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Building Renewable Power Facilities in California

Golden Opportunity, Special Challenges

Golden Opportunity

 

California Is Dedicated to Building Massive Quantities of Renewable Energy over the Next 25 Years

  • SB 100 (2018) requires California to achieve a 50% carbon-free electricity grid by 2026 and a 60% carbon-free grid by 2030, and aims for a zero-carbon electricity grid by 2045.
  • Governor Newsom and President Biden have both expressed interest in accelerating this timeline.
  • For California to achieve this goal, roughly 50,000 MW of renewable energy capacity must be built in the state over the next 25 years. The opportunity is enormous.

Special Challenges

 

The Golden State Poses Unique Challenges to Developers Building Renewable Energy Facilities

CEQA (see-qua)

  • The CALIFORNIA ENVIRONMENTAL QUALITY ACT (CEQA) requires a detailed and public environmental analysis of every project in California with a significant impact on the environment — i.e., every renewable energy project.
  • CEQA gives project opponents — competitors, unions, NIMBYs — an easy way to slow or derail your project.
  • An experienced, strategic approach can enable your project to move through the CEQA process with no surprises and a minimum of delay.

Local Government Approvals

  • Virtually every project will require a CONDITIONAL USE PERMIT and numerous other local approvals. Each local jurisdiction has its own unique set of requirements.
  • Often the best way to ensure success is to negotiate a DEVELOPMENT AGREEMENT that creates and preserves your development rights over time.

Subdivision Map Act

  • The development of large parcels often triggers requirements under the SUBDIVISION MAP ACT. Renewable power projects generally require the submission and recordation of a TENTATIVE MAP and FINAL MAP.
  • In order to preserve your rights over time, you may need to file a special map called a VESTING TENTATIVE MAP. A vesting tentative map locks your approval in place and prevents local government from changing the rules midstream.

Unions

  • Unions are powerful in California. Many projects require negotiations with unions, communication with elected officials, and potentially the development of a PROJECT LABOR AGREEMENT to set the ground rules for union involvement.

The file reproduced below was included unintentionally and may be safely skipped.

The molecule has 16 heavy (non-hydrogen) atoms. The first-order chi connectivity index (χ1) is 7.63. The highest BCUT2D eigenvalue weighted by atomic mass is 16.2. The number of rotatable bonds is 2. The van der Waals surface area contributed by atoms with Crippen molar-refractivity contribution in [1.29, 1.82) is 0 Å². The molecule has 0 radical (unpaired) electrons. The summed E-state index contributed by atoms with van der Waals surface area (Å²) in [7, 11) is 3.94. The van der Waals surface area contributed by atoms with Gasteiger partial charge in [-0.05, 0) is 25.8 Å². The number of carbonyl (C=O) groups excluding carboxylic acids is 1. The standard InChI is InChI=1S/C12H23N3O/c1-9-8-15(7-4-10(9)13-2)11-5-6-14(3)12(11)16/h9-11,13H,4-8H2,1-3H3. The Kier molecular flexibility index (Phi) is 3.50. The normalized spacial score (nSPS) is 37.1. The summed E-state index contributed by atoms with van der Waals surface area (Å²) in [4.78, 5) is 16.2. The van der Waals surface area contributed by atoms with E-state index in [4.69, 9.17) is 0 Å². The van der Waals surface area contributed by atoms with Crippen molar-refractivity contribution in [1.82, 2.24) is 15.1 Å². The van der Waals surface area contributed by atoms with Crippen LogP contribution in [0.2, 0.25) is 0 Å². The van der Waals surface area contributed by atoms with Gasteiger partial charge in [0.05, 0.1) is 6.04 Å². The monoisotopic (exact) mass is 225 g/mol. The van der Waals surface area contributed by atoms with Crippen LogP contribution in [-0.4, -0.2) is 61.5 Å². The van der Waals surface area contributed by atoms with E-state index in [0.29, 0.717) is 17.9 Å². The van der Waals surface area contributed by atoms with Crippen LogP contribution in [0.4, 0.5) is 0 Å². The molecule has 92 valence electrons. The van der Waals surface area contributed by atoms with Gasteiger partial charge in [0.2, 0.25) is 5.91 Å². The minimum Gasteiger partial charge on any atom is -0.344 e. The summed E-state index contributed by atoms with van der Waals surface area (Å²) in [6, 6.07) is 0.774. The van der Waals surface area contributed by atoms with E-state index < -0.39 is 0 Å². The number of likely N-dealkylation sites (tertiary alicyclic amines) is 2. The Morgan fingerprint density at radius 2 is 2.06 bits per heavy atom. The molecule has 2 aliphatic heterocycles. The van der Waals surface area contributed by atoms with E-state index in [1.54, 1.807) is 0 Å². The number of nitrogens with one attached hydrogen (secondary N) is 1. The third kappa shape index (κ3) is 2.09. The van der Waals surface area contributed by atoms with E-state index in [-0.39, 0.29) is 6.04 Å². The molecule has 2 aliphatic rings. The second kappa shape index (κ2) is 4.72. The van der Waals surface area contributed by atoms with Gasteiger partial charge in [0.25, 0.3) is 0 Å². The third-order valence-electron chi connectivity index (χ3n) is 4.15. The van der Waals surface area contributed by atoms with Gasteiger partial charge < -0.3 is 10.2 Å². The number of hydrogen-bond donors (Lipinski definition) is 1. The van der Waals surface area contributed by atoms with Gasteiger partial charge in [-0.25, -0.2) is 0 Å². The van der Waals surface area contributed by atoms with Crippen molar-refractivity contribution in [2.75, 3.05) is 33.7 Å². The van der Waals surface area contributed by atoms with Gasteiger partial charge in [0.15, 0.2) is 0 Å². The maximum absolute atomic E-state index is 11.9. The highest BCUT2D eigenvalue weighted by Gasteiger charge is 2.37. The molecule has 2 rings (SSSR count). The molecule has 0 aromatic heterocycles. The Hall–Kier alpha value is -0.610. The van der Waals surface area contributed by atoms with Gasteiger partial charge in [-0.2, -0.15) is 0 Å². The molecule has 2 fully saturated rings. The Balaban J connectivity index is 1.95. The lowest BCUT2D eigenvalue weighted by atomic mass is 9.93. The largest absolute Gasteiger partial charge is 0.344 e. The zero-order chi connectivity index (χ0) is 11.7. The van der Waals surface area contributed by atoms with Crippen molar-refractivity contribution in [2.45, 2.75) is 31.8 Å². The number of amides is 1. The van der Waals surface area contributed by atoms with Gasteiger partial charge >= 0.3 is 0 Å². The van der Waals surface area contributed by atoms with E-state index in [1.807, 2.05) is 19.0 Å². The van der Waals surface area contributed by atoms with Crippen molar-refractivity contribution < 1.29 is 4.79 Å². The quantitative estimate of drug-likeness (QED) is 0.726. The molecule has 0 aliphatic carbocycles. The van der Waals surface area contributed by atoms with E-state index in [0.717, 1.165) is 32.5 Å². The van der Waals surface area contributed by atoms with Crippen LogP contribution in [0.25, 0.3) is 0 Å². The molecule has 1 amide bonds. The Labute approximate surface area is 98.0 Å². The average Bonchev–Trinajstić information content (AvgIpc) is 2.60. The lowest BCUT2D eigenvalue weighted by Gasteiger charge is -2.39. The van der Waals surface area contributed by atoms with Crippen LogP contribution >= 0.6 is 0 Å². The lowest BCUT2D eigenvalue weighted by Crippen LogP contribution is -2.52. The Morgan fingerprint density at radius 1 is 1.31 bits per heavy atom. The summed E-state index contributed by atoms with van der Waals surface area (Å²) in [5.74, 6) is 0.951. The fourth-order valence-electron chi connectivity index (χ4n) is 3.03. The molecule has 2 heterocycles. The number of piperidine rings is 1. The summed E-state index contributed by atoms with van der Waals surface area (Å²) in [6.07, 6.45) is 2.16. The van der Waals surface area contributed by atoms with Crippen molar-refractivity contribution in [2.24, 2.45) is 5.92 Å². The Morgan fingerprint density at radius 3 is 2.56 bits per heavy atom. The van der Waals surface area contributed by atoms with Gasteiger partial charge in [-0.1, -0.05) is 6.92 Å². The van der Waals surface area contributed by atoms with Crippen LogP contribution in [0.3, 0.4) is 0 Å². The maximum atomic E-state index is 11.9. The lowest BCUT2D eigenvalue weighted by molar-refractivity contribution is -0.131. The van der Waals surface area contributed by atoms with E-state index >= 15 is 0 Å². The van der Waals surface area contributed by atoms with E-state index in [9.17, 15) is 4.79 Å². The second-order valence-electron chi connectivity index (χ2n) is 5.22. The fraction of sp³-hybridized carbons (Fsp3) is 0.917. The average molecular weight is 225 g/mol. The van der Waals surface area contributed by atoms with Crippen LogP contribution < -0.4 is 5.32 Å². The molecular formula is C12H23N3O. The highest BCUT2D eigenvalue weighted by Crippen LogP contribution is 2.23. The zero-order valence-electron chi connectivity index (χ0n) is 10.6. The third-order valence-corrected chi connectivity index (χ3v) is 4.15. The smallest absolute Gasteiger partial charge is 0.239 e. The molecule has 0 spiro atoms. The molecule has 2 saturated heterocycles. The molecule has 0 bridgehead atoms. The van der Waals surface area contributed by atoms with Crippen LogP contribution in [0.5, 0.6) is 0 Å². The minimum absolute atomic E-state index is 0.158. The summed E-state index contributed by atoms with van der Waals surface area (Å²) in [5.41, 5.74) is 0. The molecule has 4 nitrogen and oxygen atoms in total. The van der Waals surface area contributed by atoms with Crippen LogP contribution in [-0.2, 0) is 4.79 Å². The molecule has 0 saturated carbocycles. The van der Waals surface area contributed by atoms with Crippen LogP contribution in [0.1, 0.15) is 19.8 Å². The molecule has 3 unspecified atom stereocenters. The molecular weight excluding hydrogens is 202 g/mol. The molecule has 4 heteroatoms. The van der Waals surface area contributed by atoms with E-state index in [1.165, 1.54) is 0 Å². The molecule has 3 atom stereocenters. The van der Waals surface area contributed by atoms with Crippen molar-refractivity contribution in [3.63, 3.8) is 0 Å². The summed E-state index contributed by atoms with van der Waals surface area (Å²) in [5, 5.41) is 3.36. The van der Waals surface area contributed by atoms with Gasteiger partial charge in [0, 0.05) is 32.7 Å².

• Any project that receives a public subsidy of any kind might find itself subject to the CALIFORNIA PREVAILING WAGE LAW. This law essentially requires a developer to pay union wages on their project — regardless of whether they are using union workers.
  • Prevailing wage requirements can add millions to the cost of a renewable energy project. Enforcement can occur before, during, or up to four years after completion of the project.

Species and Habitat Issues

  • Any project that involves the development of wetlands or streams requires a SECTION 401 CERTIFICATION from the Regional Water Board and a SECTION 404 PERMIT from the Army Corps of Engineers.
  • Any project that involves development over streambeds requires a STREAMBED ALTERATION AGREEMENT from the California Department of Fish and Wildlife.
  • Any project affecting an endangered or threatened species or habitat requires an INCIDENTAL TAKE PERMIT or demonstrated compliance with a HABITAT CONSERVATION PLAN (HCP) or NATURAL COMMUNITIES CONSERVATION PLAN (NCCP).

Coastal Zone

  • The California Coastal Zone varies in width from a few hundred feet to several miles inland from the coast. Any project within the Coastal Zone requires a COASTAL DEVELOPMENT PERMIT (CDP) from either the local government or the California Coastal Commission.
  • Likewise, projects near San Francisco Bay may require a development permit from the San Francisco Bay Conservation and Development Commission (BCDC).

California Independent System Operator (CAISO)

  • CAISO manages and operates the California electric grid and the wholesale energy market.
  • In order to connect to the electricity grid, solar projects must participate in an INTERCONNECTION STUDY and obtain an INTERCONNECTION AGREEMENT.

California Public Utilities Commission (CPUC)

  • The CPUC is the entity that authorizes, approves, and regulates POWER PURCHASE AGREEMENTS (PPA) between generators and regulated utilities. It determines the type and amount of power that can be purchased by the utilities.
  • To obtain a Power Purchase Agreement for your facility, you must apply for and receive approval from the CPUC.

 

 

 

 

 

 

Supporting Professionals

Capabilities & Experience

The California Land Use Practice Group at Mintz has the capabilities and experience to anticipate and address any land use issues that arise for your renewable energy project in California.